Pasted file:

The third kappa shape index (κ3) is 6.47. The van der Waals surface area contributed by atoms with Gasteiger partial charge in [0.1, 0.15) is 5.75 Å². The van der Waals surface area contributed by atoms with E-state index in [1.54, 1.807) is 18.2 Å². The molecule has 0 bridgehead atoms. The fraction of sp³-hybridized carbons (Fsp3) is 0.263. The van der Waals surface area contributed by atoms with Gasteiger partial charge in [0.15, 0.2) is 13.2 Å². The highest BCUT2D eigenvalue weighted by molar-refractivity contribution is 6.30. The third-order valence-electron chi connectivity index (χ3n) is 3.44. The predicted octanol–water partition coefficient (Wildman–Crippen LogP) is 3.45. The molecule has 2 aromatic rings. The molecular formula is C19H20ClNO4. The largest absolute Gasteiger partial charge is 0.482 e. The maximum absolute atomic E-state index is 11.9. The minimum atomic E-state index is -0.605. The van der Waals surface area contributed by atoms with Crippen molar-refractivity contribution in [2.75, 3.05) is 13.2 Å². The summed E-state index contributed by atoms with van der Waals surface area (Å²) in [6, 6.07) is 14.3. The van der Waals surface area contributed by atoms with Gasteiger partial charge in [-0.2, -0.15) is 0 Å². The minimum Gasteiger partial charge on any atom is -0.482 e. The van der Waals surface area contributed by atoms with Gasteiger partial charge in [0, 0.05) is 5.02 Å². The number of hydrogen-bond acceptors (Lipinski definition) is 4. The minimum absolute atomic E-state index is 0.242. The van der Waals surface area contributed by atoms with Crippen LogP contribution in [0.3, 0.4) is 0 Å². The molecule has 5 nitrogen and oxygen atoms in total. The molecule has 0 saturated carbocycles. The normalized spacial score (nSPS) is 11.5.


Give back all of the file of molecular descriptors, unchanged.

The third kappa shape index (κ3) is 6.47. The van der Waals surface area contributed by atoms with Gasteiger partial charge in [0.1, 0.15) is 5.75 Å². The van der Waals surface area contributed by atoms with E-state index in [1.54, 1.807) is 18.2 Å². The molecule has 0 bridgehead atoms. The fraction of sp³-hybridized carbons (Fsp3) is 0.263. The van der Waals surface area contributed by atoms with Gasteiger partial charge in [0.15, 0.2) is 13.2 Å². The highest BCUT2D eigenvalue weighted by molar-refractivity contribution is 6.30. The third-order valence-electron chi connectivity index (χ3n) is 3.44. The predicted octanol–water partition coefficient (Wildman–Crippen LogP) is 3.45. The molecule has 2 aromatic rings. The molecular formula is C19H20ClNO4. The largest absolute Gasteiger partial charge is 0.482 e. The maximum absolute atomic E-state index is 11.9. The minimum atomic E-state index is -0.605. The van der Waals surface area contributed by atoms with Crippen molar-refractivity contribution in [2.75, 3.05) is 13.2 Å². The summed E-state index contributed by atoms with van der Waals surface area (Å²) in [6, 6.07) is 14.3. The van der Waals surface area contributed by atoms with Gasteiger partial charge in [-0.2, -0.15) is 0 Å². The minimum Gasteiger partial charge on any atom is -0.482 e. The van der Waals surface area contributed by atoms with Gasteiger partial charge in [0, 0.05) is 5.02 Å². The number of hydrogen-bond acceptors (Lipinski definition) is 4. The minimum absolute atomic E-state index is 0.242. The van der Waals surface area contributed by atoms with Crippen LogP contribution in [0.3, 0.4) is 0 Å². The molecule has 5 nitrogen and oxygen atoms in total. The molecule has 0 saturated carbocycles. The normalized spacial score (nSPS) is 11.5.